wally wood’s 22 panels

OK, if you aren’t comics-geeky enough to have read Scott McCloud’s Understanding Comics: The Invisible Art, this probably won’t be all that distracting.

OTOH, if you are comics-geeky enough to know and care about McCloud’s magnum opus, the following may keep you away from useful work for hours.

So, you know, it all balances out.

Anyway, back to the point.

Wally Wood had many claims to fame, including witzend, a forerunner to the whole underground comix movement in the United States; the infamous Disneyland Memorial Orgy poster; and some of the most admired science-fiction art published by EC Comics.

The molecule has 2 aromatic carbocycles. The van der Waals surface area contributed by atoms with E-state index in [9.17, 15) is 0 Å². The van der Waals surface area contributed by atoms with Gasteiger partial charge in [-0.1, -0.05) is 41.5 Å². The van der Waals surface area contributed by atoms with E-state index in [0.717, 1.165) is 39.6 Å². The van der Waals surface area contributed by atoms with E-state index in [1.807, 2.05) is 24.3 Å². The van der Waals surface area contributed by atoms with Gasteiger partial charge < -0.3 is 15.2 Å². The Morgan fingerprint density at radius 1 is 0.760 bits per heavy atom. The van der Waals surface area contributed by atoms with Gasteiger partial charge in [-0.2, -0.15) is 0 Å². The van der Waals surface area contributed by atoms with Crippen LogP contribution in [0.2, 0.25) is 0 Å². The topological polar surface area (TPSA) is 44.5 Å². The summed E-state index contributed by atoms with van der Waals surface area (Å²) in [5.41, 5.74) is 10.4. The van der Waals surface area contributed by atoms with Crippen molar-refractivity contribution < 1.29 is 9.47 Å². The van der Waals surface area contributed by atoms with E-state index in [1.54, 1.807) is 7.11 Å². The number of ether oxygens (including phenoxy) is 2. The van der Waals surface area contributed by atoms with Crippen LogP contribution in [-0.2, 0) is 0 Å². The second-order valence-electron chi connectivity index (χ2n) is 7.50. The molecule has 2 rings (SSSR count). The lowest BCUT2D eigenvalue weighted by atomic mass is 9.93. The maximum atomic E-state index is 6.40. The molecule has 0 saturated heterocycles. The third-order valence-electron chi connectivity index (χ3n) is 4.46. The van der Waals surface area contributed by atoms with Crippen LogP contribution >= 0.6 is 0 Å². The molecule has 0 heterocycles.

Amongst professional (and aspiring) artists, however, almost more important was Wood’s oft-photocopied 22 Panels That Always Work.

The sub-title (which, like the title, was written by Larry Hama, not Wood) sums up its purpose nicely:

some interesting ways to get some variety into those boring panels where some dumb writer has a bunch of lame characters sitting around and talking for page after page!

Low-resolution versions of this sheet have floated around offices and the internet for years. As of 18th August 2006, however, high-resolution scans of the original sheet — put together by Larry Hama and (most likely) Paul Kirchner — along with an article detailing the provenance of said scans can be had as an Unlimited Edition from Joel Johnson.

Understated and overstated in the same breath, this sheet is typical of Wood at his best, and well worth your time, even if you’ll never draw a single panel of comic art.

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